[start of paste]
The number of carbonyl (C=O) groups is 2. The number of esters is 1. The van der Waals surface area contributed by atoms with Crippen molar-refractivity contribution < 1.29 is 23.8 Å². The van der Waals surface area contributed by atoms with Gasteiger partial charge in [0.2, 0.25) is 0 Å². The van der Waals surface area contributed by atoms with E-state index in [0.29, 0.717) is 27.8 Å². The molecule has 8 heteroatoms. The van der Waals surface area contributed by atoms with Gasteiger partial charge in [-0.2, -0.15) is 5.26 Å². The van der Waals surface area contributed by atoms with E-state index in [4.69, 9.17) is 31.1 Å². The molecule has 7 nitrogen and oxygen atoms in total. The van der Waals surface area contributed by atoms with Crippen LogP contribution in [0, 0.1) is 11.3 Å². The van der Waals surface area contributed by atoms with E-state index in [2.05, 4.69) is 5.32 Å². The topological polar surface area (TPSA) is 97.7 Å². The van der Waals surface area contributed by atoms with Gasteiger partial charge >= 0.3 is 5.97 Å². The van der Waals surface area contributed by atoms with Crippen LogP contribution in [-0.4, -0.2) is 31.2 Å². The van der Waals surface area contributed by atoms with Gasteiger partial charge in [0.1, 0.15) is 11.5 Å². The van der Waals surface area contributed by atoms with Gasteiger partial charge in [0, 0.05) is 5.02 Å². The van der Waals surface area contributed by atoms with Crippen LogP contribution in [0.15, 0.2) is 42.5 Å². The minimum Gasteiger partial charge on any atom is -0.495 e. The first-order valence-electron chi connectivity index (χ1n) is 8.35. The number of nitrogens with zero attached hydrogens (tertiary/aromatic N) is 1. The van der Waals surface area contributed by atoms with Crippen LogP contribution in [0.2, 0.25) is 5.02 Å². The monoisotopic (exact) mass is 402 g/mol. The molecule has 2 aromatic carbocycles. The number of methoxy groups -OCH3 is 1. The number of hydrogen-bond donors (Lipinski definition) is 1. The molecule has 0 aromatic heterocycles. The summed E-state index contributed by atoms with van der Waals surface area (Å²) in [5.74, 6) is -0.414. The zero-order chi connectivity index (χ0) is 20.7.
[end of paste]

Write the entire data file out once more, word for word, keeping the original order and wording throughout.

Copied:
The number of carbonyl (C=O) groups is 2. The number of esters is 1. The van der Waals surface area contributed by atoms with Crippen molar-refractivity contribution < 1.29 is 23.8 Å². The van der Waals surface area contributed by atoms with Gasteiger partial charge in [0.2, 0.25) is 0 Å². The van der Waals surface area contributed by atoms with E-state index in [0.29, 0.717) is 27.8 Å². The molecule has 8 heteroatoms. The van der Waals surface area contributed by atoms with Gasteiger partial charge in [-0.2, -0.15) is 5.26 Å². The van der Waals surface area contributed by atoms with E-state index in [4.69, 9.17) is 31.1 Å². The molecule has 7 nitrogen and oxygen atoms in total. The van der Waals surface area contributed by atoms with Crippen LogP contribution in [0, 0.1) is 11.3 Å². The van der Waals surface area contributed by atoms with E-state index in [2.05, 4.69) is 5.32 Å². The topological polar surface area (TPSA) is 97.7 Å². The van der Waals surface area contributed by atoms with Gasteiger partial charge >= 0.3 is 5.97 Å². The van der Waals surface area contributed by atoms with Crippen LogP contribution in [-0.4, -0.2) is 31.2 Å². The van der Waals surface area contributed by atoms with Gasteiger partial charge in [0.1, 0.15) is 11.5 Å². The van der Waals surface area contributed by atoms with Gasteiger partial charge in [0, 0.05) is 5.02 Å². The van der Waals surface area contributed by atoms with Crippen LogP contribution in [0.15, 0.2) is 42.5 Å². The minimum Gasteiger partial charge on any atom is -0.495 e. The first-order valence-electron chi connectivity index (χ1n) is 8.35. The number of nitrogens with zero attached hydrogens (tertiary/aromatic N) is 1. The van der Waals surface area contributed by atoms with Crippen LogP contribution in [0.2, 0.25) is 5.02 Å². The monoisotopic (exact) mass is 402 g/mol. The molecule has 2 aromatic carbocycles. The number of methoxy groups -OCH3 is 1. The number of hydrogen-bond donors (Lipinski definition) is 1. The molecule has 0 aromatic heterocycles. The summed E-state index contributed by atoms with van der Waals surface area (Å²) in [5.74, 6) is -0.414. The zero-order chi connectivity index (χ0) is 20.7.